A. With your Endowment gift of $100,000 or more, Grace Cathedral will establish, at your request, a named Endowment bearing the name(s) you designate. Naming opportunities offer friends, congregation members, foundations and corporations numerous ways to commemorate family, friends, organizations or other individuals. These gifts can embody the donor's ideals and provide essential support for Grace Cathedral's future.. Individuals and families or other groups may combine gifts made over time to meet the minimum amount. While we prefer that named Endowment gifts be unrestricted, they may be restricted to a mutually agreed upon purpose.
Named funds are endowment funds that carry the name of the donor or the donor's family, or of a loved one chosen by the donor. You've seen the stained glass windows of Grace Cathedral that honor individuals by showing their image. Named funds are something like that, enduring reminders of the donor's devotion to Grace Cathedral and, in some cases, a way for the donor to honor a parent, spouse, or other loved one perpetually. Named funds are listed in Grace Cathedral publications annually. Currently, Grace Cathedral named funds require a minimum gift of $100,000 which can be contributed over five years through a pledge or created at death through a bequest. In either case named funds are created through a letter of understanding signed by the donor and Cathedral staff which specifies the name of the fund and its general or specific purpose.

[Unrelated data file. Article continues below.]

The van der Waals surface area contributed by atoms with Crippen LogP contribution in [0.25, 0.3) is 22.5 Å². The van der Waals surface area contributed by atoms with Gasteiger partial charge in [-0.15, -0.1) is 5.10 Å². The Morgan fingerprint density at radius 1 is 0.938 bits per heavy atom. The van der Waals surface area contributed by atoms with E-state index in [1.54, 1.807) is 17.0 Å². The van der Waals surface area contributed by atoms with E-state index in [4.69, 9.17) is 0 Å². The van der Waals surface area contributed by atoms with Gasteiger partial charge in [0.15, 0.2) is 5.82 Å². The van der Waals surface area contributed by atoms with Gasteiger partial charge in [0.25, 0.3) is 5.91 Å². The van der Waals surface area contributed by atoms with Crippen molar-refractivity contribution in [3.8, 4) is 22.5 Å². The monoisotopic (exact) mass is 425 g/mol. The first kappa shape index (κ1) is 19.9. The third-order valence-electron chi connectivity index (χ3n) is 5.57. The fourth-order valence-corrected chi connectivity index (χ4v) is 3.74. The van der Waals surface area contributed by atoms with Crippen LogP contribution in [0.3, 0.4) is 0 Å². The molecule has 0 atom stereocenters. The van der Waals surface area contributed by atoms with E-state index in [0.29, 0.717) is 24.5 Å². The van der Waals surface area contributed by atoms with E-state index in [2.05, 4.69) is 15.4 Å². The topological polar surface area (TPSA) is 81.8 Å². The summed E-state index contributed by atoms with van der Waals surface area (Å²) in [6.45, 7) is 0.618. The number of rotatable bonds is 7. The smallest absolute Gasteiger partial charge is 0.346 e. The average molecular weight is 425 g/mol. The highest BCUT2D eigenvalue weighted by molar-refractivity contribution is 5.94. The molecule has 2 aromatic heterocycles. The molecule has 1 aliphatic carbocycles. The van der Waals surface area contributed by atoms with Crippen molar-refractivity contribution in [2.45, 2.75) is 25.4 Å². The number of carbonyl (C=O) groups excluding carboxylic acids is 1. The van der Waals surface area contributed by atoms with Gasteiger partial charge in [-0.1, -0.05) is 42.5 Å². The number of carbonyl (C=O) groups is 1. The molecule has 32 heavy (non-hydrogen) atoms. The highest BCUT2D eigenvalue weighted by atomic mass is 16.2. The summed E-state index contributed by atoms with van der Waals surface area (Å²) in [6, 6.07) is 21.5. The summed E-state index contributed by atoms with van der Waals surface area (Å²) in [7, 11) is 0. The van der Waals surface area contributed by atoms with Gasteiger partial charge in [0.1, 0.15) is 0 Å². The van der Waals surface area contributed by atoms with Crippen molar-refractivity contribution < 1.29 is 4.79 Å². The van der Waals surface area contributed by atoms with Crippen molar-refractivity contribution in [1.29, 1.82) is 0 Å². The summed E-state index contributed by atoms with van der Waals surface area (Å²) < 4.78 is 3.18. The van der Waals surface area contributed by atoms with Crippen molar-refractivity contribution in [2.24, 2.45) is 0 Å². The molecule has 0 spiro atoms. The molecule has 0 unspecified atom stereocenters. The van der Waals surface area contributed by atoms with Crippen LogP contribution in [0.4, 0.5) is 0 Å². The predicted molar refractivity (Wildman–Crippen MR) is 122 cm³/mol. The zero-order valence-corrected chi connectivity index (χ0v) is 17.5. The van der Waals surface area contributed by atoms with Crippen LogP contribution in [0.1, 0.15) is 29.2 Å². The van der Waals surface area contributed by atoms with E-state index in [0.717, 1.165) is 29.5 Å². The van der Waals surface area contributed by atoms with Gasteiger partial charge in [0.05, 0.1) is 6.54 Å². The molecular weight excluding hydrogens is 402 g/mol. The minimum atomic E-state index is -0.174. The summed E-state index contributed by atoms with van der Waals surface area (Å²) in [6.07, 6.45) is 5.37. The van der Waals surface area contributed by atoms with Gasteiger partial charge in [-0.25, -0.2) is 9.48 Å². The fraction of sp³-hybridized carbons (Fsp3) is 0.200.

Please contact Planned Giving at email@example.com or 415-869-7812 to be referred to our planned giving specialist.
Q. I am interested in learning more about giving to the Diocese of California.
Q. What does that mean? A Glossary of Terms
Bequest: A disposition of property by will, more broadly, any legally binding statement that disposes of property at death.